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Students across the nation are returning to their studies this fall in a time of fear and in methods that are bizarre. Most of them won’t board buses with their parents sniffing back tears on the sidewalk. They won’t giggle in clusters or eat in cafeterias. College students won’t be packing stadiums or gathering on the quad. This fall, hardly any students need new backpacks full of crisp lined paper and pointy pencils.
Instead, there are masks outside their homes, and Zoom inside. Instead, students are learning on their own. They’re sharing computers or borrowing them from schools. And freshly reopened wounds of systemic violence and racism against Black Americans are compounding the pandemic pain. Students are suffering in ways that adults can’t begin to understand.
HoCoPoLitSo can’t fix things. But we can offer a token of our appreciation of the circumstances. This week’s Poetry Moment is a shot in the arm from Jason Reynolds, New York Times bestselling writer of books such as Long Way Down, Patina and the rest of his track series, All-American Boys, and the Marvel Comics graphic novel Miles Morales: Spider-Man.
Reynolds, who grew up in D.C. and Maryland and had never finished a complete book until he was 17, used the power of poetry, rap, and his own determination to become an author. He’s now won the Walter Dean Myers Award, a Newbery, a Kirkus Prize, the Coretta Scott King Award, and an NAACP Image Award.
In this Poetry Moment, Reynolds reads from his book For Every One, a sort of pep talk in verse, recorded in 2018, long before a pandemic was dreamt of.
“This is a pep talk for me,” Reynolds explains. “This isn’t a book of answers, I don’t know how to fix it, but I do know how it feels to have it feel broken.”
His book isn’t a self-help book, he explains, because he doesn’t feel qualified to assist. In fact, he tells young people, he needs help to get done the things he does. Writing is difficult, Reynolds says. Without editors, he says, he wouldn’t be able to get by. “I still don’t know how to use a comma,” he says.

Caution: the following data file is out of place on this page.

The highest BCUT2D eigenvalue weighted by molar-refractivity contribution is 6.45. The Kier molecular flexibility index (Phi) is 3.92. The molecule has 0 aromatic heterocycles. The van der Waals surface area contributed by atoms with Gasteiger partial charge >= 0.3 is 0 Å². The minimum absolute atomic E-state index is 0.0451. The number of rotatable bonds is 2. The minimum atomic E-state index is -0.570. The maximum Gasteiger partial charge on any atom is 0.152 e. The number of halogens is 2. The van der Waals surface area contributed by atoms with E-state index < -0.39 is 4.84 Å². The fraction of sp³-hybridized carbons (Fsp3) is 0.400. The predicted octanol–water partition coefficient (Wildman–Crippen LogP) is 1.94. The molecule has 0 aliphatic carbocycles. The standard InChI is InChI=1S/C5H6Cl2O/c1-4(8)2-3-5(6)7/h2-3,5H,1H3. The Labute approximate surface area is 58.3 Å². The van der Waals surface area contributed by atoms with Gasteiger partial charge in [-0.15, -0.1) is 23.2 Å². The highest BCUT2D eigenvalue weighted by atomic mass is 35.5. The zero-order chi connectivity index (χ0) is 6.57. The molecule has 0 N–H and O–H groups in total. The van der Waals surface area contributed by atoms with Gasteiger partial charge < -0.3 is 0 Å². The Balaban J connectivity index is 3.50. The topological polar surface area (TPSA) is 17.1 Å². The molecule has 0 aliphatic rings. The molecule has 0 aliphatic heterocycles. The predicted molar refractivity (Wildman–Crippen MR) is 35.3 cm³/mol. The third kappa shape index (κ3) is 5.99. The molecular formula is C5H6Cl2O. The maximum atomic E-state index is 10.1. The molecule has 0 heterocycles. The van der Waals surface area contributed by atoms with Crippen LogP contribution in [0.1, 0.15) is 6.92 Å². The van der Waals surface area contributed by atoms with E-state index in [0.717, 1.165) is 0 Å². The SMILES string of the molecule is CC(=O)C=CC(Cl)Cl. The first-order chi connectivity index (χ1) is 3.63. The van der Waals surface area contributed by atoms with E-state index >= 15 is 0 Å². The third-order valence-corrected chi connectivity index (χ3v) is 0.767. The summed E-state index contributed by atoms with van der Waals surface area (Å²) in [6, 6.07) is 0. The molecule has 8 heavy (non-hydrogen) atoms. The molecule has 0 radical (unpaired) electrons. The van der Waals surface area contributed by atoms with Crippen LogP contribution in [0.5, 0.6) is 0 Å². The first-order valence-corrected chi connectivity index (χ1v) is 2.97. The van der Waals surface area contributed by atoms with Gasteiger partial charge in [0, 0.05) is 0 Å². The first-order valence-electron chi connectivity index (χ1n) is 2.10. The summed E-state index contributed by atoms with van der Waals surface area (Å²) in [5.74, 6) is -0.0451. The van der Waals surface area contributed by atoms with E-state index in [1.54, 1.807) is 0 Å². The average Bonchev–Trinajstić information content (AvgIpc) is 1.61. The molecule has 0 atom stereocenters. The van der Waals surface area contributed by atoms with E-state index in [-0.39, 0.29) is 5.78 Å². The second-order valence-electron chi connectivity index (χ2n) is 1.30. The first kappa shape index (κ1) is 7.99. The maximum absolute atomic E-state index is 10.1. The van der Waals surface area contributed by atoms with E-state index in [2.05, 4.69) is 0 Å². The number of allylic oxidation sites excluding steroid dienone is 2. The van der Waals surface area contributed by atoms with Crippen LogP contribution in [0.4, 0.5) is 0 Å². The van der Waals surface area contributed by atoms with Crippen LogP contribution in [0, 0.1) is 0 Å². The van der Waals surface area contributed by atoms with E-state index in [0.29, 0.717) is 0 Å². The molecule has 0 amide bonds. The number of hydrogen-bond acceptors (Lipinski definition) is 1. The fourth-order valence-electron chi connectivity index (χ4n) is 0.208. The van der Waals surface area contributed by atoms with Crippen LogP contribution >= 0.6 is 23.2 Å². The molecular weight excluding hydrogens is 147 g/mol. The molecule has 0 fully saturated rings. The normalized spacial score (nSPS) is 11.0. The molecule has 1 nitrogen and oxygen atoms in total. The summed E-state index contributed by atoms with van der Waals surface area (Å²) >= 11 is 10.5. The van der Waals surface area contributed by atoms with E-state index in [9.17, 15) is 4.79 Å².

In his writing, he says, he tries to show his characters’ vulnerability and the difficulties that they’re facing. Just like students, he says.
“I tell the teachers, you have no idea what some of your students had to do just to get there,” he says.
Named in January as the Library of Congress National Ambassador for Young People’s Literature, Reynolds is evangelizing words as a power to change the world.
“The truth is, if we’re looking at history as our compass, it will show us over and over again that the way to change is through children. The way to change is through youth,” he said, in an interview after his appointment as ambassador.
His new book, Stamped: Racism, Anti-Racism, and You, is a remix for young people of Ibram X. Kendi’s National Book Award-winning Stamped from the Beginning: The Definitive History of Racist Ideas in America. In the first chapter, Reynolds explains what he’s hoping to talk about in the book: “This isn’t a history book. Or, at least, it’s not that kind of history book. Instead, what this is, is a book that contains history. A history directly connected to our lives as we live them right this minute. This is a present book. A book about the here and now.”
The here and now is pretty rough. And we don’t know how it’s going to turn out. But Reynolds is mindful of uncertainty. In fact, his books embrace an unconventional plot strategy. We never know whether Patina or any of the other characters from his series about a track team of runners, win their races. “They show up,” Reynolds says. And that’s enough.
Patina’s story, he explains, “doesn’t tie up in a neat bow, but none of my books do, only because I think life doesn’t do that. … I think it’s disrespectful of the reader to give away answers. I think our job is to lead them to the point where they can do the rest of the work themselves.”
Sending strength for the rest of the work to students, teachers, parents, and every one, from Jason Reynolds and HoCoPoLitSo.
— Susan Thornton Hobby
The Writing Life producer